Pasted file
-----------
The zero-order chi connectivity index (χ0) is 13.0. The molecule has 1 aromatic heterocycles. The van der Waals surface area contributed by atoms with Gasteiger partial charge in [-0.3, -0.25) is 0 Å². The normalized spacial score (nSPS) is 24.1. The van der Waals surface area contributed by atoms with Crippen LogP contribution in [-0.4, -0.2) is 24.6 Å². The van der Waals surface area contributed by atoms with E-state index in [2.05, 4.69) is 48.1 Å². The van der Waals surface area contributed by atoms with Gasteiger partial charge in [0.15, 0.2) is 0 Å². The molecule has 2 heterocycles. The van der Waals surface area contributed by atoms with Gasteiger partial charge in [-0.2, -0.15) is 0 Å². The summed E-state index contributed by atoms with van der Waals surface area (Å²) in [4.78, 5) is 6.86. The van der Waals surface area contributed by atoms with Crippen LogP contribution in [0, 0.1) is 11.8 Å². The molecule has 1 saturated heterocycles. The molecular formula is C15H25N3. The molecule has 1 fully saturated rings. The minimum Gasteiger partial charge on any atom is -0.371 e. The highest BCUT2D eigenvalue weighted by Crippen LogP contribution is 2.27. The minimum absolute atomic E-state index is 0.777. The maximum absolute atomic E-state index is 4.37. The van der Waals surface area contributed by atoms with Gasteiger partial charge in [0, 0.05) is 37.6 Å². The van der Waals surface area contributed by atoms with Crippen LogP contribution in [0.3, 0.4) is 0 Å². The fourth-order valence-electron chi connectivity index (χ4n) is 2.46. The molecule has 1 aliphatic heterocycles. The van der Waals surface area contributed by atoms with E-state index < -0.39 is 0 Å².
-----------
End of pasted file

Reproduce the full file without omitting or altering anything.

The zero-order chi connectivity index (χ0) is 13.0. The molecule has 1 aromatic heterocycles. The van der Waals surface area contributed by atoms with Gasteiger partial charge in [-0.3, -0.25) is 0 Å². The normalized spacial score (nSPS) is 24.1. The van der Waals surface area contributed by atoms with Crippen LogP contribution in [-0.4, -0.2) is 24.6 Å². The van der Waals surface area contributed by atoms with E-state index in [2.05, 4.69) is 48.1 Å². The van der Waals surface area contributed by atoms with Gasteiger partial charge in [0.15, 0.2) is 0 Å². The molecule has 2 heterocycles. The van der Waals surface area contributed by atoms with Gasteiger partial charge in [-0.2, -0.15) is 0 Å². The summed E-state index contributed by atoms with van der Waals surface area (Å²) in [4.78, 5) is 6.86. The van der Waals surface area contributed by atoms with Crippen LogP contribution in [0, 0.1) is 11.8 Å². The molecule has 1 saturated heterocycles. The molecular formula is C15H25N3. The molecule has 1 fully saturated rings. The minimum Gasteiger partial charge on any atom is -0.371 e. The highest BCUT2D eigenvalue weighted by Crippen LogP contribution is 2.27. The minimum absolute atomic E-state index is 0.777. The maximum absolute atomic E-state index is 4.37. The van der Waals surface area contributed by atoms with Gasteiger partial charge in [0, 0.05) is 37.6 Å². The van der Waals surface area contributed by atoms with Crippen LogP contribution in [0.3, 0.4) is 0 Å². The fourth-order valence-electron chi connectivity index (χ4n) is 2.46. The molecule has 1 aliphatic heterocycles. The van der Waals surface area contributed by atoms with E-state index < -0.39 is 0 Å².